The Autism Debate
The developmental disorder known as autism has gained much attention as the number of cases continue to grow. Is there an epidemic, or is something else behind the increase? Plus, Kent General Hospital goes robotic and be sure to protect yourself from allergies.
(page 2 of 5)
Indeed, several studies indicate that the numbers of children receiving special education for other cognitive deficits declined as the number of those getting help for autism was rising. But if more kids are truly developing autism, what’s fueling the increase? As with most illnesses, experts believe genetics and environmental factors play a role. Vaccinations have been a favorite target, but no solid link has been found.
No matter what is fueling the surge, one thing is certain: More resources will be needed to meet the needs of children and families affected by the disorder. Advocates agree that Delaware has done a good job of providing services, but they say the state will need to reorder its priorities to meet future demand. “We were ahead of the curve for 20 years, but we allowed our systems to get overloaded, and we didn’t look out for new and improving models,” says Theda Ellis, executive director of Autism Delaware. “We do some great things for kids, but are we where we were? No.”
One area Delaware leads is education. The Delaware Autistic Program is the only statewide public school program in the nation for autistic children. One district in each county administers the 30-year-old program, which now serves more than 700 students. That’s three times as many as 15 years ago.
The growth has brought challenges. Finding qualified staff to teach autistic children can be tough. “The bulk of special education is oriented toward kids with mild to moderate cognitive delays,” says Dr. Vincent Winterling, director of the Delaware Autism Program. “The problem is the range of characteristics that are presented in kids with autism. It requires more sophistication in terms of your ability to figure out how to teach these kids.”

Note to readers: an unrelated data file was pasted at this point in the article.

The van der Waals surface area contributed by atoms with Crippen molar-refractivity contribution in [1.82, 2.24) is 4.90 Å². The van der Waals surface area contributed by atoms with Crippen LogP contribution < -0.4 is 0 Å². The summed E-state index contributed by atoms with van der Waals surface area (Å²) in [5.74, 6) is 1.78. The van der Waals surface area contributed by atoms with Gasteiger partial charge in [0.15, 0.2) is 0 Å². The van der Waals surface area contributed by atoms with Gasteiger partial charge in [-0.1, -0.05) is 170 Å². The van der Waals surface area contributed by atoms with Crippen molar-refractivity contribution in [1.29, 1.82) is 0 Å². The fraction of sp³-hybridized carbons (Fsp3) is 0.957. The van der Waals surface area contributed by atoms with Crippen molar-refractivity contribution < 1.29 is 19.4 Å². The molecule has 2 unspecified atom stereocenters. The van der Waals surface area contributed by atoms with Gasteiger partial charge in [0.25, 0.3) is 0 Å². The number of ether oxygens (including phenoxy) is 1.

At the same time, the program’s reputation has attracted families from out of state, putting more pressure on resources. Officials estimate that transferred students account for about 10 percent of the program’s enrollment.
“As a general rule, letting more kids into the system is not always the best thing, because you’re diluting valuable resources,” says Winterling. “Right now we’re hanging in there, but there’s always the need to upgrade training, upgrade recruitment.”
Meanwhile, school districts, including Brandywine, Capital and Seaford, are opting to educate their autistic students by following approaches approved by the state Board of Education and the Delaware Autism Program. More districts will need to increase services to their autistic students to keep up with demand.
“The DAP doesn’t have the capacity to serve all the children who might have a need to be served,” says Martha Toomey, who directs special education services for the Delaware Department of Education.
That could be a challenge for smaller districts. “It’s hard to build the capacity within the smaller districts to serve every child as effectively as possible,” says Dr. Peter Doehring, a former statewide director of the Delaware Autistic Program who is now director of regional programs for the Center for Autism Research at The Children’s Hospital of Philadelphia.
Page 3: The Autism Debate, continues...